Internetwork Packet Exchange
The IPX/SPXM protocol stack is supported by Novell's NetWare network operating system. Because of Netware's popularity through the late 1980s into the mid-1990s, IPX became a popular internetworking protocol. Novell derived IPX from Xerox Network Systems' IDP.
A big advantage of IPX is an easy configuration of the client computers. However, IPX did not scale enough for large networks such as the internet and as such, IPX usage decreased as the boom of the Internet made TCP/IP nearly universal. Computers and networks can run multiple network protocols, so almost all IPX sites will be running TCP/IP as well to allow for Internet connectivity. It has also been possible to run Novell products without IPX for some time, as they have supported both IPX and TCP/IP since NetWare reached version 5 in late 1998.
A big advantage of IPX protocol is its little or none need for configuration. In the time, when protocols for dynamic assigning IP addresses did not exist and the bootp protocol for centralized assigning addresses was not common, the IPX network could be configured almost automatically. A client computer uses the MAC address of its network card as the node address, and learns the network number from the server or router. Network number is derived from MAC address of the server.
The administrator had to care only
- to assign all servers in the same network the same network number
- to assign different network numbers to different frame formats in the same network
- to assign different network numbers to different interfaces of servers with multiple network cards (Novell Netware server with multiple network cards worked automatically as a router)
- to assign different network numbers to servers in different interconnected networks
- to start router process on nodes with multiple network cards in complex networks
IPX packet structure
Each IPX packet begins with a header with the following structure:
|2||Checksum (always 0xFFFF - no checksum)|
|2||Packet Length (including the IPX header)|
|1||Transport Control (hop count)|
The Packet Type values:
|1||RIP (Routing Information Protocol) (RFC 1582, RFC 2091)|
|4||PEP (Packet Exchange Protocol), used for SAP (Service Advertising Protocol)|
|5||SPX (Sequenced Packet Exchange)|
|17||NCP (NetWare Core Protocol)|
An IPX address has the following structure:
- Logical networks are assigned a unique 32-bit address in the range 0x1 to 0xFFFFFFFE (hexadecimal).
- Hosts have a 48-bit node address which by default is set to the network interface card's MAC address. The node address is appended to the network address to create a unique identifier for the host on the network.
- Network number 00:00:00:00 means current network
- Broadcast address is FF:FF:FF:FF
|0x0001-0x0BB8||Registered by Xerox|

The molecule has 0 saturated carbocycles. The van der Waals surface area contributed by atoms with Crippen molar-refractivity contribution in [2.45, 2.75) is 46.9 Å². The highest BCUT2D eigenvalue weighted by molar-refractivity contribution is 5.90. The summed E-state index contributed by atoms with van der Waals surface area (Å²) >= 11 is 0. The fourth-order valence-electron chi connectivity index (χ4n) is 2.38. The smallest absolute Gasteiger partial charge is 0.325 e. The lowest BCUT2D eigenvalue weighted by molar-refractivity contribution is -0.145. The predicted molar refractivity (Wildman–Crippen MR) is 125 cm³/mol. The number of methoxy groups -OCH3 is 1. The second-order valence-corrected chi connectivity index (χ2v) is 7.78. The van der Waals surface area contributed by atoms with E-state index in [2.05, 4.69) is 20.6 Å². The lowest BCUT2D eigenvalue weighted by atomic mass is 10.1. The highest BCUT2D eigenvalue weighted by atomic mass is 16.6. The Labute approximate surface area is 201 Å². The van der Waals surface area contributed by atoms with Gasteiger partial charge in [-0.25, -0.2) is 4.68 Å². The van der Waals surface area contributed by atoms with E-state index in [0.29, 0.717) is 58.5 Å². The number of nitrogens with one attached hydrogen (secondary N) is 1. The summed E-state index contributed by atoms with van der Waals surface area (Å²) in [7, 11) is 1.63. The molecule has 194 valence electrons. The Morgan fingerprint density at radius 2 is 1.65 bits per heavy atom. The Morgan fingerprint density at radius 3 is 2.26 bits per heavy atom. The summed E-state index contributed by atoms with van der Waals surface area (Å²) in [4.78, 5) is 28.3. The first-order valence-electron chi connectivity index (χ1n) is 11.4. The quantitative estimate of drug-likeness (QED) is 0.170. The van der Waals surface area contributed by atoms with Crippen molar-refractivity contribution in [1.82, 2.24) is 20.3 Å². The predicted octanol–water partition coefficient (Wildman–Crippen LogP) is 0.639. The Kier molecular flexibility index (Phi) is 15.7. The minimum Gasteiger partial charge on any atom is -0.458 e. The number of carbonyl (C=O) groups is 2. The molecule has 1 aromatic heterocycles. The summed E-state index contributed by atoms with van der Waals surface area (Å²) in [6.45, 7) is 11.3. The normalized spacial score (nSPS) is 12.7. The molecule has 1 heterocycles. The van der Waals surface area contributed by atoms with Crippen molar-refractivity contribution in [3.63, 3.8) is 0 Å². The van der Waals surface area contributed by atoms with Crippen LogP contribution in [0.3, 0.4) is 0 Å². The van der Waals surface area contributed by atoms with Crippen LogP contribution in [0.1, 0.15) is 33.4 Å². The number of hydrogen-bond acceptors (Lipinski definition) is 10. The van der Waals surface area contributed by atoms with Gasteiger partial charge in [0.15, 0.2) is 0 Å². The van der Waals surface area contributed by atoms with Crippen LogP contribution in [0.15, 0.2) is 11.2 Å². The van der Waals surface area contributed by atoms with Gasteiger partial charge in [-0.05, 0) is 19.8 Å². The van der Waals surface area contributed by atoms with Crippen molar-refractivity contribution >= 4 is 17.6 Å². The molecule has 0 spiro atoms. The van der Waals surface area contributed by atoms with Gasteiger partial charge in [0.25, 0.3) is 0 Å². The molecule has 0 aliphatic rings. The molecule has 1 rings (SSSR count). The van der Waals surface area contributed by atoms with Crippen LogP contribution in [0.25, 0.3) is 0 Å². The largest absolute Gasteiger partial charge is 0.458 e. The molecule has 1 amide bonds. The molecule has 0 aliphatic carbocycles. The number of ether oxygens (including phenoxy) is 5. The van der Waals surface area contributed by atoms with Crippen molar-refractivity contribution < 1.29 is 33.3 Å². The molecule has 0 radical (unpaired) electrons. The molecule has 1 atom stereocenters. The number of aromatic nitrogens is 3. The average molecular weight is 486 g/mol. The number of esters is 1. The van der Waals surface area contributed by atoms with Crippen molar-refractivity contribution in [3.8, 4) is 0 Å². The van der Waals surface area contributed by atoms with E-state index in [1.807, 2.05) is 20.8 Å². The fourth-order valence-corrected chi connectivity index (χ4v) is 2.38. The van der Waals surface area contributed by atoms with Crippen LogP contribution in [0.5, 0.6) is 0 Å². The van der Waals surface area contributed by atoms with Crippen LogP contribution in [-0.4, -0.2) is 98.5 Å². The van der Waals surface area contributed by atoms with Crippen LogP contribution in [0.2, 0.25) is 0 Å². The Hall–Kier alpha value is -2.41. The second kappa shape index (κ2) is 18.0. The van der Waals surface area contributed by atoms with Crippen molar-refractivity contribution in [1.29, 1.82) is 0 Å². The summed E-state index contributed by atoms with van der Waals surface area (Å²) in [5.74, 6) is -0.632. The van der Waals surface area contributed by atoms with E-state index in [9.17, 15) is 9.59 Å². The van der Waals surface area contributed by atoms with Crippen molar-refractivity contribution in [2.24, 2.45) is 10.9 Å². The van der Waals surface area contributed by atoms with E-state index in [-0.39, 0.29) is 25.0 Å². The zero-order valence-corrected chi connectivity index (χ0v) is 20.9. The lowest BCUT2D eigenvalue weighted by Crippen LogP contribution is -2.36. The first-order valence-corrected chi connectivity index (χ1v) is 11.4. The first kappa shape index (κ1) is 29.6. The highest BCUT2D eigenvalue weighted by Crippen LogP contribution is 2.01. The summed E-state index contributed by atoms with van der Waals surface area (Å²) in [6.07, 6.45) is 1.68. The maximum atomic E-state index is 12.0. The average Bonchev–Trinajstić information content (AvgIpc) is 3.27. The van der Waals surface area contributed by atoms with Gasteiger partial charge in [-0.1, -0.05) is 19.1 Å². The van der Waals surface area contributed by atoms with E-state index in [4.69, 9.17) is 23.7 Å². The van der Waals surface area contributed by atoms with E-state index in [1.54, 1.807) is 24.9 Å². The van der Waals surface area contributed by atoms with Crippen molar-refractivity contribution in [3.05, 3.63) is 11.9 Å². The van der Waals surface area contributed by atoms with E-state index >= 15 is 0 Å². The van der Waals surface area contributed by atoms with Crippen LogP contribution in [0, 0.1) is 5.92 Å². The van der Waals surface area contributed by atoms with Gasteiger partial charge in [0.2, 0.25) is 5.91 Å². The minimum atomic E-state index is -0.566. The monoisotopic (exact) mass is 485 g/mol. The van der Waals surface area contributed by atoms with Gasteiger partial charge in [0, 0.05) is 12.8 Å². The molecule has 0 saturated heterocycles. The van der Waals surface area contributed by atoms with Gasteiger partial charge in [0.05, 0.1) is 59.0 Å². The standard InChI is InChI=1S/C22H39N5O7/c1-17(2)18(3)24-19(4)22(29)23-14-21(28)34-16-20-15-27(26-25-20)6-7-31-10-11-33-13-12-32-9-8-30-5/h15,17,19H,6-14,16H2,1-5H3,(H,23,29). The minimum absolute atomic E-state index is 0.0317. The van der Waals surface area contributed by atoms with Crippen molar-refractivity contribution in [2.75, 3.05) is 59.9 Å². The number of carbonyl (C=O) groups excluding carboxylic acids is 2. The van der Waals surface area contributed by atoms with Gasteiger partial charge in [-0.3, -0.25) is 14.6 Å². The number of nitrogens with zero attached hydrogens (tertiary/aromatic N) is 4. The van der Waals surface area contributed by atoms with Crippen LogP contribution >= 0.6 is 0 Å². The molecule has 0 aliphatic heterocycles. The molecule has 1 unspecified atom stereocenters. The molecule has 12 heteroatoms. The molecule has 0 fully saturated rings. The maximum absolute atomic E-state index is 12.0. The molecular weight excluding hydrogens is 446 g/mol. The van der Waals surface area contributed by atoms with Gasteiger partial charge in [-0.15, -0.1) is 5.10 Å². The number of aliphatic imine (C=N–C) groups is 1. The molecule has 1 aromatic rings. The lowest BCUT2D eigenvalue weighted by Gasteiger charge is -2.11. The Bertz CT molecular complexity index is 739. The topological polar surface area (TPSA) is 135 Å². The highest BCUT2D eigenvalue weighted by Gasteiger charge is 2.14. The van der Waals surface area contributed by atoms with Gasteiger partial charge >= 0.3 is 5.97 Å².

|0x0001||Routing Information Packet|
|0x0002||Echo Protocol Packet|
|0x0003||Error Handling Packet|
|0x0451||Netware Core Protocol (NCP - used by Novell Netware servers)|
|0x0452||Service Advertising Protocol (SAP)|
|0x0453||Routing Information Protocol (RIP)|
|0x0457||Serialization Packet (used for NCP as well)|
|0x4000-0x4FFF||Dynamicly Assigned Socket Numbers|
|0x4003||used by Novell Netware Client|
|0x8000-0xFFFF||Staticly Assigned Socket Numbers|
|0x9091||TCP over IPXF|
|0x9092||UDP over IPXF|
|0x9093||IPXF, IPX Fragmentation Protocol|
Similarities with IP
The IPX network address is conceptually identical to the network part of the IP address (the parts with netmask bits set to 1); the node address then has the same meaning as the bits of IP address with netmask bits set to 0. As the node address is usually identical to the MAC address of the network adapter, the Address Resolution Protocol is not needed.
For routing, the entries in the IPX routing table are similar to IP routing tables; routing is done by network address, and for each network address a network:node of the next router is specified in a similar fashion an IP address/netmask is specified in IP routing tables.
IPX over Ethernet
IPX can be transmitted over Ethernet using one of the following 4 encapsulation types:
- 802.3 (raw) is used in legacy systems and involves IPX data starting immediately after 802.3 frame header. The packet starts with the destination ethernet address (6 bytes), source ethernet address (6 bytes), and frame length (2 bytes) followed by two bytes 0xFF 0xFF then the IPX data. The presence of the two FF bytes can be used to differentiate this type of IPX encapsulation from next two types.
- 802.2 (Novell) comprises 802.3 frame header (destination, source, length) followed by LLC header (3 bytes - 0xE0, 0xE0, 0x03) followed by IPX data. The 0xE0 fields of the LLC header indicate 'Novell' protocol.
- 802.2 (SNAP) comprises 802.3 frame header, LLC header (3 bytes - 0xAA, 0xAA, 0x03), SNAP header (5 bytes - 0x00, 0x00, 0x00, 0x81, 0x37) and IPX data. The 0xAA fields of the LLC header indicate 'SNAP'. The first three bytes of the SNAP header are OUI followed by 2 bytes of IPX EtherType.
- Ethernet II comprise an Ethernet II frame header – Destination, Source, EtherType (0x81, 0x37) followed by IPX data.
- Simson Garfinkel, Gene Spafford. Practical UNIX and Internet Security (2nd ed.). O'Reilly Media. ISBN 1-56592-148-8. "It does not scale well to large networks such as the Internet"
- TechRepublic - Do you still support IPX/SPX on your Windows servers?
- Maintaining IPX Compatibility During a Migration to TCP/IP on a NetWare Network